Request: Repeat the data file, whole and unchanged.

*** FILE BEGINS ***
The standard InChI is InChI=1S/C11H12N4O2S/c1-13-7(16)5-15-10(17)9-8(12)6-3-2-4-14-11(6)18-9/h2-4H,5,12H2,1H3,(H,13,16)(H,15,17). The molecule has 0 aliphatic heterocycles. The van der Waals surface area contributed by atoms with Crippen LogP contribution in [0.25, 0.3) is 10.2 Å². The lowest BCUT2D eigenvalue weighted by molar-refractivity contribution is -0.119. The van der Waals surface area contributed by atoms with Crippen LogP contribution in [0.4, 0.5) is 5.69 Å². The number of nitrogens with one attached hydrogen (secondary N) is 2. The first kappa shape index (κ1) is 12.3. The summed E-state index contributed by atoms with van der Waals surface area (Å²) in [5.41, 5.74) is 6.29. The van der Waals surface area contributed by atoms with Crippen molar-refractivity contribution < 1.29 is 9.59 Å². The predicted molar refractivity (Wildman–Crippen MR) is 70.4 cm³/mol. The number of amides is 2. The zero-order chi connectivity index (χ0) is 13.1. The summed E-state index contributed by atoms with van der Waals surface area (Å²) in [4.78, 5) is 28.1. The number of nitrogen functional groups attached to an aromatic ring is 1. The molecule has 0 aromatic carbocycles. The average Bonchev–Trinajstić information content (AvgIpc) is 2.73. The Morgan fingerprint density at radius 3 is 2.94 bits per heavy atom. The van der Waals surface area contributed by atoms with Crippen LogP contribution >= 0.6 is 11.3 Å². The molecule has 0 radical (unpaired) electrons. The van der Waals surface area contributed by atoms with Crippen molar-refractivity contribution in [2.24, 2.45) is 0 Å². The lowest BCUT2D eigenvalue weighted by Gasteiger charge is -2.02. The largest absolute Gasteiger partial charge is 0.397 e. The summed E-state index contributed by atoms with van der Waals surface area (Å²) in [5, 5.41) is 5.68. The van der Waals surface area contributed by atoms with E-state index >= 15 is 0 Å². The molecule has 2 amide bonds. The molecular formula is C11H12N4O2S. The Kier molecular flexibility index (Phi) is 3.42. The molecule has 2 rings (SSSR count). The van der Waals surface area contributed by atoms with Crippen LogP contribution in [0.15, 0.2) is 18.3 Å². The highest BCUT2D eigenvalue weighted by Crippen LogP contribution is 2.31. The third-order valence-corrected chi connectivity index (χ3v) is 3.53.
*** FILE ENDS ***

The standard InChI is InChI=1S/C11H12N4O2S/c1-13-7(16)5-15-10(17)9-8(12)6-3-2-4-14-11(6)18-9/h2-4H,5,12H2,1H3,(H,13,16)(H,15,17). The molecule has 0 aliphatic heterocycles. The van der Waals surface area contributed by atoms with Crippen LogP contribution in [0.25, 0.3) is 10.2 Å². The lowest BCUT2D eigenvalue weighted by molar-refractivity contribution is -0.119. The van der Waals surface area contributed by atoms with Crippen LogP contribution in [0.4, 0.5) is 5.69 Å². The number of nitrogens with one attached hydrogen (secondary N) is 2. The first kappa shape index (κ1) is 12.3. The summed E-state index contributed by atoms with van der Waals surface area (Å²) in [5.41, 5.74) is 6.29. The van der Waals surface area contributed by atoms with Crippen molar-refractivity contribution < 1.29 is 9.59 Å². The predicted molar refractivity (Wildman–Crippen MR) is 70.4 cm³/mol. The number of amides is 2. The zero-order chi connectivity index (χ0) is 13.1. The summed E-state index contributed by atoms with van der Waals surface area (Å²) in [4.78, 5) is 28.1. The number of nitrogen functional groups attached to an aromatic ring is 1. The molecule has 0 aromatic carbocycles. The average Bonchev–Trinajstić information content (AvgIpc) is 2.73. The Morgan fingerprint density at radius 3 is 2.94 bits per heavy atom. The van der Waals surface area contributed by atoms with Crippen LogP contribution >= 0.6 is 11.3 Å². The molecule has 0 radical (unpaired) electrons. The van der Waals surface area contributed by atoms with Crippen molar-refractivity contribution in [2.24, 2.45) is 0 Å². The lowest BCUT2D eigenvalue weighted by Gasteiger charge is -2.02. The largest absolute Gasteiger partial charge is 0.397 e. The summed E-state index contributed by atoms with van der Waals surface area (Å²) in [5, 5.41) is 5.68. The van der Waals surface area contributed by atoms with E-state index >= 15 is 0 Å². The molecule has 2 amide bonds. The molecular formula is C11H12N4O2S. The Kier molecular flexibility index (Phi) is 3.42. The molecule has 2 rings (SSSR count). The van der Waals surface area contributed by atoms with Crippen LogP contribution in [0.15, 0.2) is 18.3 Å². The highest BCUT2D eigenvalue weighted by Crippen LogP contribution is 2.31. The third-order valence-corrected chi connectivity index (χ3v) is 3.53.